VII.165: They, however, who dwell in Sicily, say that Gelo, though he knew that
he must serve under the Lacedaemonians, would nevertheless have come to the aid of the
Hellenes, had not it been for Terillos, the son of Crinippos, king of Himera; who, driven
from his city by Thero, the son of Ainesidemos, king of Agrigentum, brought into Sicily at
this very time an army of three hundred thousand men---Phoenicians, Libyans, Iberians,
Ligurians, Helisykians, Sardinians, and Corsicans, under the command of Hamilcar the son
of Hanno, king of the Carthaginians. Terillos prevailed upon Hamilcar, partly as his sworn
friend, but more through the zealous aid of Anaxilaos the son of Cretines, king of
Rhegium; who, by giving his own sons to Hamilcar as hostages, induced him to make the
expedition. Anaxilaos herein served his own father-in-law; for he was married to a
daughter of Terillos, by name Kydippe. So, as Gelo could not give the Hellenes any aid, he
sent (they say) the sum of money to Delphi.
VII.166: They say too, that the victory of Gelo and Thero in Sicily over
Hamilcar the Carthaginian fell out upon the very day that the Hellenes defeated the
Persians at Salamis. Hamilcar, who was a Carthaginian on his father's side only, but on
his mother's a Syracusan, and who had been raised by his merit to the throne of Carthage,
after the battle and the defeat, as I am informed, disappeared from sight: Gelo made the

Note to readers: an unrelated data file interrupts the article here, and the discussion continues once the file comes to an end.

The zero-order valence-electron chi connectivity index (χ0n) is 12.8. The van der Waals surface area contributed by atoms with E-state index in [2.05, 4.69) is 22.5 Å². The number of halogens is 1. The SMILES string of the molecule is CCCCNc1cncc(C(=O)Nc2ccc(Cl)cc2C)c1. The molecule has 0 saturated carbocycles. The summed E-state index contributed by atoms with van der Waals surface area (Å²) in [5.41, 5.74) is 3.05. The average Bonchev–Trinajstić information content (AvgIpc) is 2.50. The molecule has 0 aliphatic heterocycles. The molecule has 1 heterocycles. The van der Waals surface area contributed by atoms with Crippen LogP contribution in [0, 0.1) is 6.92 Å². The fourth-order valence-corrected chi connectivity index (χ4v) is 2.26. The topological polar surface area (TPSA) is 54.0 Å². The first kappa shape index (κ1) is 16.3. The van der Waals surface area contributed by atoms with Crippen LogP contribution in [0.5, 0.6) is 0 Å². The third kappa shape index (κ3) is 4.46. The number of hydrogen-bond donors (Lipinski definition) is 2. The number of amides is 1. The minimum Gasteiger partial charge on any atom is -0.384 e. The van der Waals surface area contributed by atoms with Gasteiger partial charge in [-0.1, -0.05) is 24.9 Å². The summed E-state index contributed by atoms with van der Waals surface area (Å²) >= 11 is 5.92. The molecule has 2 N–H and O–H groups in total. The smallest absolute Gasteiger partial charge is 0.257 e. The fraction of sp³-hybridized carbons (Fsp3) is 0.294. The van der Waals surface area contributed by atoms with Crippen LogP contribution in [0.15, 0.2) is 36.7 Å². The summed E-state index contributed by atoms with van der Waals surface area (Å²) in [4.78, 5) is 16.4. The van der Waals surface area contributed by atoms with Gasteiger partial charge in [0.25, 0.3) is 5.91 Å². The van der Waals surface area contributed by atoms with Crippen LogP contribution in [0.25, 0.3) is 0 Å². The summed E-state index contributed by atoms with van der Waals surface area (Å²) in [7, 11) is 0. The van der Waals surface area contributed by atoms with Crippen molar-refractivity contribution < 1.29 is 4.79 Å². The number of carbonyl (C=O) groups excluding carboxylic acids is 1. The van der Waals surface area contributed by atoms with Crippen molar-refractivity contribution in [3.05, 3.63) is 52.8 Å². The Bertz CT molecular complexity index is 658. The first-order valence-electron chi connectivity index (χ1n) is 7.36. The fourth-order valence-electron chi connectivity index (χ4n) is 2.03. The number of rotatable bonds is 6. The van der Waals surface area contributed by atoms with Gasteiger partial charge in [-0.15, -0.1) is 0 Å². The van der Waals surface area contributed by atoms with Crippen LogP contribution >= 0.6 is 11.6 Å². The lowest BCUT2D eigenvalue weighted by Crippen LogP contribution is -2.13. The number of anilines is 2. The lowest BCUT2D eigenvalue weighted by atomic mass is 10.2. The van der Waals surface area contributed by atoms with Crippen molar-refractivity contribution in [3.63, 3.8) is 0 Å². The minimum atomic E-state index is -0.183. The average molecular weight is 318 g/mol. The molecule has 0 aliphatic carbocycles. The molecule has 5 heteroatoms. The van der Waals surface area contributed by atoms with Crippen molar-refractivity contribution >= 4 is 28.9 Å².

strictest search for him, but he could not be found anywhere, either dead or alive.
VII.167: The Carthaginians, who take probability for their guide, give the
following account of this matter: Hamilcar, they say, during all the time that the battle
raged between the Hellenes and the barbarians, which was from early dawn till evening,
remained in the camp, sacrificing and seeking favorable omens, while he burned on a huge
pyre the entire bodies of the victims which he offered.
Here, as he poured libations upon the sacrifices, he saw the rout of his army;
whereupon he cast himself headlong into the flames, and so was consumed and disappeared.
But whether Hamilcar's disappearance happened, as the Phoenicians tell us, in this way,
or, as the Syracusans maintain, in some other, certain it is that the Carthaginians offer
him sacrifice, and in all their colonies have monuments erected to his honor, as well as
one, which is the grandest of all, at Carthage. Thus much concerning the affairs of